Assam, West Bengal, Kerala and UP have seen a significant rise in Muslim population over the past decade, according to a leaked report of the 2011 Census
When BJP President Rajnath Singh held out an olive branch to Muslim voters at a minority meet in UP recently, his comments evoked scepticism, rekindled the issue of Gujarat’s 2002 riots, and also turned the spotlight back on the Muslim ballot and how it could make or break the Congress at this year’s hustings. The dynamics of minority politics in India, especially how Muslim voters view India’s two big parties, would be a crucial factor in the polls. The key question is whether such voters still see the Congress as the party best placed to thwart the BJP and Modi. Or whether they are looking for viable options among other parties.
This is all the more relevant since the Muslim electorate, going by leaked 2011 Census figures that have been kept under wraps by the Centre, has registered a substantial increase since 2001—especially in 10 big states.
By the 2001 Census, Muslims formed 13.4 per cent of India’s population, spread across the country in a way that most lived in constituencies where they did not even account for 10 per cent of the local electorate. Also, data gathered by the Centre for the Study of Developing Societies showed that Muslim voter turnout averaged 59 per cent, a little less than the national average of 60 per cent. New Census findings, however, suggest a large number of constituencies where Muslims now form 10-30 per cent of the population. It’s here that the BJP hopes to nudge minority votes towards smaller parties and dispel the notion of the Congress being Modi’s ablest challenger.
The rise in Muslim numbers is most noticeable in Assam, where they were found to make up 34.2 per cent of the population in 2011, up by more than 3 per cent since 2001. In West Bengal, this religious group’s share rose by almost 2 per cent to 27 per cent. In Kerala, by 2 per cent to 26.6 per cent. Uttarakhand has seen a similar rise to 13.9 per cent. In UP and Bihar, the increase is about 1 per cent, with the Muslim headcount at 19.3 and 16.9 per cent respectively. Jharkhand, Delhi and Maharashtra report similar increases, with the 2011 figures rising to 14.5, 12.9 and 11.5 per cent respectively, while Karnataka has seen a rise of just below 1 per cent to 12.9 per cent.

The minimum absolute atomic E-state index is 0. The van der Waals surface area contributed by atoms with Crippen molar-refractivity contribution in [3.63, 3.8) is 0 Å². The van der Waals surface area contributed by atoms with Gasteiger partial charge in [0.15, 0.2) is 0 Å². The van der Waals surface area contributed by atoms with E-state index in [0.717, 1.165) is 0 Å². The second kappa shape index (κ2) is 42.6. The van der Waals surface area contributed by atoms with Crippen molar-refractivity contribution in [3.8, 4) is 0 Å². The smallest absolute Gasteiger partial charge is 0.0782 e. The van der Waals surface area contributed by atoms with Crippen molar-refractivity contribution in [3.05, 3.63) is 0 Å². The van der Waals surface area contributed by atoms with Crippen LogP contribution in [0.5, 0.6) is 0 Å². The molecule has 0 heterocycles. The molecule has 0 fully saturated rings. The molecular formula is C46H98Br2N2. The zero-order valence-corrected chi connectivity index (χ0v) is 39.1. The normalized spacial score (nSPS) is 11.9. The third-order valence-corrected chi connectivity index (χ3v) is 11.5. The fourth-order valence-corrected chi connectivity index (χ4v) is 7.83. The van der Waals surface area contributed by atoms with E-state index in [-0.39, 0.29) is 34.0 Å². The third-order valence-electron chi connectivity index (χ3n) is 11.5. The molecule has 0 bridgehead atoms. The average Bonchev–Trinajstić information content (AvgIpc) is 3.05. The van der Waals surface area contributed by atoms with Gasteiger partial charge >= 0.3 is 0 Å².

In the scramble for seats in the Hindi heartland of UP and Bihar, several parties will be vying frantically for the Muslim vote, which is bulky enough now to determine outcomes in many places. In 13 constituencies where Muslims account for over 30 per cent of the electorate, this high concentration has resulted in high minority turnouts and set off a trend of polarised politics. In 14 seats, they account for 20-30 per cent of the electorate, while in another 27, they can influence results in a big way. In 17 others where they comprise 15-20 per cent of all voters, they can act as tone-setters for poll outcomes.
In Bihar, with the ‘secular’ camp divided between the RJD-Congress and the JD- U, the BJP must be hoping for a splintering of Muslim votes. Nitish Kumar, who snapped his ties with the BJP over Modi, perhaps expects a ‘thank you’ note from minorities in the form of votes. In recent years, Bihar’s CM has been aggressively wooing ‘lower caste’ Pasmanda Muslims, a vast group of people seen to nurse a grudge over being overlooked by other ‘secular’ parties. Notes Oxford University Professor Faisal Devji: “For me, the most interesting political movement among Bihari Muslims is the Pasmanda Muslim Mahaz, which, while it may not be in a position to decide voting patterns, represents the most creative and radical politics among Muslims… for theirs is an internal critique, not the usual call for a bandwagon that all Muslims must join for security, etcetera. Pasmandas want to destroy the myth of a ‘Muslim community’, which they claim has always been dominated by exploitative upper- castes and not done any good to ordinary Muslims. It represents a new move towards a more confident politics not based on victimhood and paranoia, and for which the ‘community’ itself poses a problem.”
In UP, the ruling SP’s archrival BSP is perceived as better placed to gain this year’s minority vote by putting together a Dalit-Muslim electoral combo to challenge the BJP. In Western UP, though, the BSP may alienate Jatav Dalits whose relations with Muslims have soured over the Muzzafarnagar riots. That the Muslim vote cannot be taken for granted by any party—something that the Congress appears slow to comprehend— was proved tellingly in 2007, when the community backed the BSP. But in the 2009 Lok Sabha polls, Muslims divided their allegiance tactically among the Congress, SP and BSP in different constituencies, picking a party that could defeat the BJP, which came in fourth overall. This time, Modi’s party is determined to put an end to such tactical anti-BJP voting, which explains some of its recent friendly overtures to minorities.
The BJP’s efforts have already helped it gain allies. Most tellingly, in Bihar, the LJP’s Ram Vilas Paswan, once a strident critic of the BJP’s ‘communal card’, has rejoined the NDA and even lent some credence to Modi’s version of secularism: ‘nation first’. That is an impression the BJP now hopes to reinforce.